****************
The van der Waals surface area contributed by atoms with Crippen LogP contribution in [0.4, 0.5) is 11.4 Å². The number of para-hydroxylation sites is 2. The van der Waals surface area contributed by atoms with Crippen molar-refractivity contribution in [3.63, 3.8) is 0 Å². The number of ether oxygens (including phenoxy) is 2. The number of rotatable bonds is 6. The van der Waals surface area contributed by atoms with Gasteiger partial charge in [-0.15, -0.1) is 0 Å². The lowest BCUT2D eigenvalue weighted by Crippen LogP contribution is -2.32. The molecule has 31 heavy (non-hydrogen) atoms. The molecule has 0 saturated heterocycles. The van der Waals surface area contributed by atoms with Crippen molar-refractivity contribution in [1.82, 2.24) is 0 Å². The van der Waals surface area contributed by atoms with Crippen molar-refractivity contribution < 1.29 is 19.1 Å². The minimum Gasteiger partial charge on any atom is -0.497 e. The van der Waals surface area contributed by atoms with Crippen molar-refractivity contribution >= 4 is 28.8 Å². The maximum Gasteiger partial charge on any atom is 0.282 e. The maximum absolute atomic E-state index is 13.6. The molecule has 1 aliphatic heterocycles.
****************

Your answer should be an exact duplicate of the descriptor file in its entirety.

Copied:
The van der Waals surface area contributed by atoms with Crippen LogP contribution in [0.4, 0.5) is 11.4 Å². The number of para-hydroxylation sites is 2. The van der Waals surface area contributed by atoms with Crippen molar-refractivity contribution in [3.63, 3.8) is 0 Å². The number of ether oxygens (including phenoxy) is 2. The number of rotatable bonds is 6. The van der Waals surface area contributed by atoms with Gasteiger partial charge in [-0.15, -0.1) is 0 Å². The lowest BCUT2D eigenvalue weighted by Crippen LogP contribution is -2.32. The molecule has 31 heavy (non-hydrogen) atoms. The molecule has 0 saturated heterocycles. The van der Waals surface area contributed by atoms with Crippen molar-refractivity contribution in [1.82, 2.24) is 0 Å². The van der Waals surface area contributed by atoms with Crippen molar-refractivity contribution < 1.29 is 19.1 Å². The minimum Gasteiger partial charge on any atom is -0.497 e. The van der Waals surface area contributed by atoms with Crippen molar-refractivity contribution >= 4 is 28.8 Å². The maximum Gasteiger partial charge on any atom is 0.282 e. The maximum absolute atomic E-state index is 13.6. The molecule has 1 aliphatic heterocycles.